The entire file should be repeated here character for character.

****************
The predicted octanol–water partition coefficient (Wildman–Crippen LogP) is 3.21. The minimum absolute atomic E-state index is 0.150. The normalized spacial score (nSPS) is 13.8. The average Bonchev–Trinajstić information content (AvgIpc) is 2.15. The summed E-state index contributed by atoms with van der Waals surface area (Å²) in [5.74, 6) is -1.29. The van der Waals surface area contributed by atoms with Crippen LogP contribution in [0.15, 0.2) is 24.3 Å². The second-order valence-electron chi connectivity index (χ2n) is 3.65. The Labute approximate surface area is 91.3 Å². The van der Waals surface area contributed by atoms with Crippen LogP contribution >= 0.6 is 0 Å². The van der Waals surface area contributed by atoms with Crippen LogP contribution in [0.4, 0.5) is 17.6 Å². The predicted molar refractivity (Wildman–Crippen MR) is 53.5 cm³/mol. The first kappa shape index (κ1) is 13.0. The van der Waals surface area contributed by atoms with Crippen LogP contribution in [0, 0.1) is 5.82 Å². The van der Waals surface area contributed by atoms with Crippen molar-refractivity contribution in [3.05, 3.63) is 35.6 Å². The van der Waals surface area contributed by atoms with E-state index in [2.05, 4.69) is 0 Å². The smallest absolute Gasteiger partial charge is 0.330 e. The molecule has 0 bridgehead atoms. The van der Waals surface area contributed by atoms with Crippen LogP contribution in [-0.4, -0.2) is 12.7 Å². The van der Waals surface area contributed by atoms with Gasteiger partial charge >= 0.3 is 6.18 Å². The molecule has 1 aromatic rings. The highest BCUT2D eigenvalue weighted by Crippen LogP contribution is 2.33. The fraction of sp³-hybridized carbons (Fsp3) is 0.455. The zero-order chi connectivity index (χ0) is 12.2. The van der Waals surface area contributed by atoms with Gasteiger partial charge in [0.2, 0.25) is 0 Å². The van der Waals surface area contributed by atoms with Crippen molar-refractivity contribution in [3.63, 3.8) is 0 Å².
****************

The predicted octanol–water partition coefficient (Wildman–Crippen LogP) is 3.21. The minimum absolute atomic E-state index is 0.150. The normalized spacial score (nSPS) is 13.8. The average Bonchev–Trinajstić information content (AvgIpc) is 2.15. The summed E-state index contributed by atoms with van der Waals surface area (Å²) in [5.74, 6) is -1.29. The van der Waals surface area contributed by atoms with Crippen LogP contribution in [0.15, 0.2) is 24.3 Å². The second-order valence-electron chi connectivity index (χ2n) is 3.65. The Labute approximate surface area is 91.3 Å². The van der Waals surface area contributed by atoms with Crippen LogP contribution >= 0.6 is 0 Å². The van der Waals surface area contributed by atoms with Crippen LogP contribution in [0.4, 0.5) is 17.6 Å². The predicted molar refractivity (Wildman–Crippen MR) is 53.5 cm³/mol. The first kappa shape index (κ1) is 13.0. The van der Waals surface area contributed by atoms with Crippen LogP contribution in [0, 0.1) is 5.82 Å². The van der Waals surface area contributed by atoms with Crippen molar-refractivity contribution in [3.05, 3.63) is 35.6 Å². The van der Waals surface area contributed by atoms with E-state index in [2.05, 4.69) is 0 Å². The smallest absolute Gasteiger partial charge is 0.330 e. The molecule has 0 bridgehead atoms. The van der Waals surface area contributed by atoms with Crippen LogP contribution in [-0.4, -0.2) is 12.7 Å². The van der Waals surface area contributed by atoms with Gasteiger partial charge >= 0.3 is 6.18 Å². The molecule has 1 aromatic rings. The highest BCUT2D eigenvalue weighted by Crippen LogP contribution is 2.33. The fraction of sp³-hybridized carbons (Fsp3) is 0.455. The zero-order chi connectivity index (χ0) is 12.2. The van der Waals surface area contributed by atoms with Gasteiger partial charge in [0.2, 0.25) is 0 Å². The van der Waals surface area contributed by atoms with Crippen molar-refractivity contribution in [3.63, 3.8) is 0 Å².